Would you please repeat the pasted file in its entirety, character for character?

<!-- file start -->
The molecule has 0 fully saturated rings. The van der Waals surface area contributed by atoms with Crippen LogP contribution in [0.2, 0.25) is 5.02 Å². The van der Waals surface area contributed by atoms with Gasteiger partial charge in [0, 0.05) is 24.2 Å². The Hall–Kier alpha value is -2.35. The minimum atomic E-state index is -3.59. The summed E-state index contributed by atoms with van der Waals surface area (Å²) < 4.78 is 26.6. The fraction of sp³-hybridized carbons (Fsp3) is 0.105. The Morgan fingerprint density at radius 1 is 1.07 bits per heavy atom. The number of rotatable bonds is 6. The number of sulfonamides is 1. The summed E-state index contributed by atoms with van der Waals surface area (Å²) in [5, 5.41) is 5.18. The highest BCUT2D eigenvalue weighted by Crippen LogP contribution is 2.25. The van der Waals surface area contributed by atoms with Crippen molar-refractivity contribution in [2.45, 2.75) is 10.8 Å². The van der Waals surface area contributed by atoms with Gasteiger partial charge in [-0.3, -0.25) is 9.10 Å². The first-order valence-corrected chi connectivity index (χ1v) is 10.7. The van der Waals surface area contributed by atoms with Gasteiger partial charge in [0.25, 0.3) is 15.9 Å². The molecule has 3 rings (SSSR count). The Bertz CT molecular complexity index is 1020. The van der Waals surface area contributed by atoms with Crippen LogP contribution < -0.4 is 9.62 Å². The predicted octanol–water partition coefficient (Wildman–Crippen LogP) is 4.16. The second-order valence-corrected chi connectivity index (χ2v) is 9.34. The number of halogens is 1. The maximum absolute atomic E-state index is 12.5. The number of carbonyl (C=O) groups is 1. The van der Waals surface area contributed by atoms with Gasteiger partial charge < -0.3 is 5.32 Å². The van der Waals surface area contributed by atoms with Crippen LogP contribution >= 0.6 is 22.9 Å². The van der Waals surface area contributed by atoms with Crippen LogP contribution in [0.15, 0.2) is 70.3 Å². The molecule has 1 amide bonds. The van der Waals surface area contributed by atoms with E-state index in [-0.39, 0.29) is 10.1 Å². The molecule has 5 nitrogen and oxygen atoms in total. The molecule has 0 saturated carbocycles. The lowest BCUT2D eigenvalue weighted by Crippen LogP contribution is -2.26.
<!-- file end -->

The molecule has 0 fully saturated rings. The van der Waals surface area contributed by atoms with Crippen LogP contribution in [0.2, 0.25) is 5.02 Å². The van der Waals surface area contributed by atoms with Gasteiger partial charge in [0, 0.05) is 24.2 Å². The Hall–Kier alpha value is -2.35. The minimum atomic E-state index is -3.59. The summed E-state index contributed by atoms with van der Waals surface area (Å²) < 4.78 is 26.6. The fraction of sp³-hybridized carbons (Fsp3) is 0.105. The Morgan fingerprint density at radius 1 is 1.07 bits per heavy atom. The number of rotatable bonds is 6. The number of sulfonamides is 1. The summed E-state index contributed by atoms with van der Waals surface area (Å²) in [5, 5.41) is 5.18. The highest BCUT2D eigenvalue weighted by Crippen LogP contribution is 2.25. The van der Waals surface area contributed by atoms with Crippen molar-refractivity contribution in [2.45, 2.75) is 10.8 Å². The van der Waals surface area contributed by atoms with Gasteiger partial charge in [-0.3, -0.25) is 9.10 Å². The first-order valence-corrected chi connectivity index (χ1v) is 10.7. The van der Waals surface area contributed by atoms with Gasteiger partial charge in [0.25, 0.3) is 15.9 Å². The molecule has 3 rings (SSSR count). The Bertz CT molecular complexity index is 1020. The van der Waals surface area contributed by atoms with Crippen LogP contribution < -0.4 is 9.62 Å². The predicted octanol–water partition coefficient (Wildman–Crippen LogP) is 4.16. The second-order valence-corrected chi connectivity index (χ2v) is 9.34. The number of halogens is 1. The maximum absolute atomic E-state index is 12.5. The number of carbonyl (C=O) groups is 1. The van der Waals surface area contributed by atoms with Gasteiger partial charge < -0.3 is 5.32 Å². The van der Waals surface area contributed by atoms with Crippen LogP contribution >= 0.6 is 22.9 Å². The van der Waals surface area contributed by atoms with Crippen LogP contribution in [0.15, 0.2) is 70.3 Å². The molecule has 1 amide bonds. The van der Waals surface area contributed by atoms with E-state index in [-0.39, 0.29) is 10.1 Å². The molecule has 5 nitrogen and oxygen atoms in total. The molecule has 0 saturated carbocycles. The lowest BCUT2D eigenvalue weighted by Crippen LogP contribution is -2.26.